The new Tesla Model Y is introduced. Tesla has expanded its model range to include an SUV based on the current Model 3.
Hannes Breustedt | picture alliance | Getty Images
Consumer Reports said Thursday it took a 2020 Tesla Model Y on a closed test track to see if the electric vehicle could operate on Autopilot, Tesla’s automated driving system, with nobody in the driver’s seat. The product-testing organization found it could “easily get the car to drive even with no one in the driver’s seat.”
Consumer Reports said it tricked Tesla’s system by putting a weighted chain on the wheel and keeping the seat belt buckled on the driver’s seat.
The test follows a fatal 2019 Model S crash in Spring, Texas, on Saturday that elicited two federal investigations by the National Transportation Safety Board and National Highway Traffic Safety Administration. Police said, after a preliminary investigation, that they believe nobody was in the driver’s seat of the Tesla at the time of the crash.
Comprehensive investigations have not been completed, and authorities have not said whether Autopilot or Tesla’s premium automated driving system, marketed as Full Self-Driving, or FSD, were in use at the time of the collision. Tesla cautions in its owners’ manual that Autopilot and FSD require active supervision.
Tesla CEO Elon Musk on Monday said in a tweet: “Data logs recovered so far show Autopilot was not enabled & this car did not purchase FSD. Moreover, standard Autopilot would require lane lines to turn on, which this street did not have.”
Following Musk’s tweet, Texas police planned to serve search warrants on Tesla in order to secure data from the crash, Reuters reported.
In a statement on Thursday, Consumer Reports’ senior director of auto testing, Jake Fisher, said: “In our test, the system not only failed to make sure the driver was paying attention — it couldn’t even tell if there was a driver there at all.”
The Consumer Reports engineers found in earlier tests that Tesla’s Autopilot — like many automated driving systems — can operate where there are no lane lines.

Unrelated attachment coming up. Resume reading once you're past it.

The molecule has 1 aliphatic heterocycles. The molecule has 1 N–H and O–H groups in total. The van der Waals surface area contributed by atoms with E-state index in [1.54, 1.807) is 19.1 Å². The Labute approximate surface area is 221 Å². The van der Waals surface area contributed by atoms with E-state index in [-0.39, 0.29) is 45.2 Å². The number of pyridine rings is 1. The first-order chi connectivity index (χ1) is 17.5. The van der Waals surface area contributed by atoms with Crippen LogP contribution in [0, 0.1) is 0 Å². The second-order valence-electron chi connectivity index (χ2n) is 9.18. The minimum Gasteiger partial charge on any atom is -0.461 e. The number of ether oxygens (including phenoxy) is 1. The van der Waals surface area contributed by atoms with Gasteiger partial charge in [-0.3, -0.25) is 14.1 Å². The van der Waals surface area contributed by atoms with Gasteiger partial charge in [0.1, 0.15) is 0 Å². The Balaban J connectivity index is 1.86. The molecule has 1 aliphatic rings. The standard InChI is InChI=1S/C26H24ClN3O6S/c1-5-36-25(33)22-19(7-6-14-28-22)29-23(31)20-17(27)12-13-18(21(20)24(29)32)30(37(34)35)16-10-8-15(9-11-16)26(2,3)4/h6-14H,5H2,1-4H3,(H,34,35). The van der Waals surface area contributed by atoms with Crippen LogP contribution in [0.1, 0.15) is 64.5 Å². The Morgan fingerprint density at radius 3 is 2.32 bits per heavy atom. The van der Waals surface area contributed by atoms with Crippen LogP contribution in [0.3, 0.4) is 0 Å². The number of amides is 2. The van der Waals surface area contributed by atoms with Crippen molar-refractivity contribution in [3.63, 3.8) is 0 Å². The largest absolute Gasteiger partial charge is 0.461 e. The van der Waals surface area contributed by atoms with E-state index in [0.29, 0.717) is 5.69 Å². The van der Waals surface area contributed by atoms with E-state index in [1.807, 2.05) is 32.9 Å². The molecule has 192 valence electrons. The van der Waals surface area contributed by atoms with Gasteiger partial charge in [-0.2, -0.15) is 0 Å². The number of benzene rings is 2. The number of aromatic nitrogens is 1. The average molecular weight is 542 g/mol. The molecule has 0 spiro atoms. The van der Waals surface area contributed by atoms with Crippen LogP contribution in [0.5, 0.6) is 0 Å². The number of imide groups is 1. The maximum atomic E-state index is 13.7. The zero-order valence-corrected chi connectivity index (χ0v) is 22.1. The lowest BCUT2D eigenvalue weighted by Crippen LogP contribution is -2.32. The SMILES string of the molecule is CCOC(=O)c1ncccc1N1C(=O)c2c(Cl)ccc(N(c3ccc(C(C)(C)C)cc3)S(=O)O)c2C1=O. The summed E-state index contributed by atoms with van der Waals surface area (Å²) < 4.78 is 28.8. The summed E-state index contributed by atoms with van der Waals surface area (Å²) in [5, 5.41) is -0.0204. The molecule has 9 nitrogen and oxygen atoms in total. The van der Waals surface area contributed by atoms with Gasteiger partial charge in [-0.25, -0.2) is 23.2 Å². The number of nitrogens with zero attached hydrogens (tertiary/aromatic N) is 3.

Fisher said, “Any system that looks at lane lines can be tricked. They may see something as a lane line that is not, like a car strip, a curb may be interpreted as lane line and so on.” He noted that Tesla’s Autopilot requires only a single lane line in order to engage, while some systems require a double line.
Fisher also said, “Tesla is falling behind other automakers like GM and Ford that use technology to make sure the driver is looking at the road on models with advanced driver assist systems.”
BMW, Ford, GM, Subaru and others use camera-based driver assistance systems to track movement of a driver’s eyes and head position to make sure they are minding the road. Some of these vehicles, including those with GM’s Super Cruise system, will automatically slow to a stop if they sense drivers are too inattentive or disengaged.
Tesla vehicles have no such camera system but do have sensors in the steering wheel that can detect whether a driver’s hands are on the wheel. The vehicles will “nag” drivers to put their hands back on the wheel if they are too inattentive. Autopilot or FSD can eventually lock a driver out of using the function if warnings are ignored too many times.
The crash in Texas continues to draw widespread attention. On Thursday, Sens. Richard Blumenthal, D-Conn., and Ed Markey, D-Mass., wrote a letter to the administrator of the NHTSA imploring the agency to “conduct a thorough investigation of the accident” and recommend corrective actions to prevent similar accidents in the future.
Read about Consumer Reports’ testing here — including how they were able to keep their Tesla Model Y moving with nobody in the driver’s seat.
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